I didn’t have my own horse again for YEARS after that, I was so discouraged. When I finally decided to try again, I did go young again (he was coming on 4)... but got a nice level-headed guy that already had 60 days of professional training and light trail experience. He’s still been a bit of a project...I’ve been getting much more experience with training. But he had a much better start and was much more appropriate for a “first-time” trainer.

Just be careful... personality and presence can quickly escalate to “nightmare” if you are inexperienced with training.


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post #7 of 34 Old 04-01-2019, 09:58 AM
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To me, there is no risk involved...

I would not buy a 18 month old unknown for a first horse...
No training, months to go before you will even be presented with that you have "0" known if she can be anything like what you want or desire...
A lot of time and expense you face for a total unknown except she is cute, has a personality and "presence"...
I get what you say...and why.
I also get this is a first time horse and for that unless you are a very advanced rider with years experience behind you...
I fear you will regret this if you go with a youngster so young because of a personality.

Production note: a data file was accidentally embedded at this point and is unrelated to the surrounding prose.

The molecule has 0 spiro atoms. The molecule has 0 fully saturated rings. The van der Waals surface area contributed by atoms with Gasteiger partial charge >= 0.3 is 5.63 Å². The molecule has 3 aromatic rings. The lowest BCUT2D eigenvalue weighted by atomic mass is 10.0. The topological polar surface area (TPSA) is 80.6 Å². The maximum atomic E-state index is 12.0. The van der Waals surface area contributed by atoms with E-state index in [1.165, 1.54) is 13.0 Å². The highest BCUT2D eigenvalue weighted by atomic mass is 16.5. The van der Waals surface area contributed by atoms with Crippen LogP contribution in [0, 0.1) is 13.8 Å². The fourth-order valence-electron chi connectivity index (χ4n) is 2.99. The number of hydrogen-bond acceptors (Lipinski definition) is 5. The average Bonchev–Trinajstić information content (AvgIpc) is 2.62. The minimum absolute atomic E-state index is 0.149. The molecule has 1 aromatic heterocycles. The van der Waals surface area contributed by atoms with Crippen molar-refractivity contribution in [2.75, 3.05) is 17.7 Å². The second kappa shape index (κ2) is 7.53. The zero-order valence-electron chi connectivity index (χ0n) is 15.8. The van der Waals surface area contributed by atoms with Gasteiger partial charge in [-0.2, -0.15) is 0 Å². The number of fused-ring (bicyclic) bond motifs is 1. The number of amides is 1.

That personality thing works for very experienced horse people who if it doesn't work out,...they flip and go on.
Your first horse...absolutely not.
That is not only my head talking that is my heart making that comment.
If this horse is meant to be yours, she will still be available in a years time when she has at the minimum, the basics of training really put on her...or someday in the future you will cross paths at a time when you can afford the extra time and expenses still a young one dictates needs met not often done by first-time owners.
Now, buying now... I would pass on the baby. I would.

If you decide to go with this horse, you look at another year of maturing needing done.
To my understanding, the breeds you mention are often maturing later...that means no saddle work for quite some time.
If you want to invest months of boarding costs, farrier & vet care...then training bills of at least 3 months to have a little better than basics on her...
Go for it...
Me...first horse I want to be riding not petting a nose only and wishing...

I would go with the horse who will teach you, you can learn on, ride and enjoy now so when a opportunity should ever present itself you have some real hands-on knowledge from a privately owned horse as it is vastly different than dealing with school horses in what you must know to advance in horsemanship.
I would go with the 5 year old who is a known "do-gooder" and can teach you as you also learn horse ownership skills.

...
jmo...
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post #8 of 34 Old 04-01-2019, 12:24 PM
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I would go with your head on this...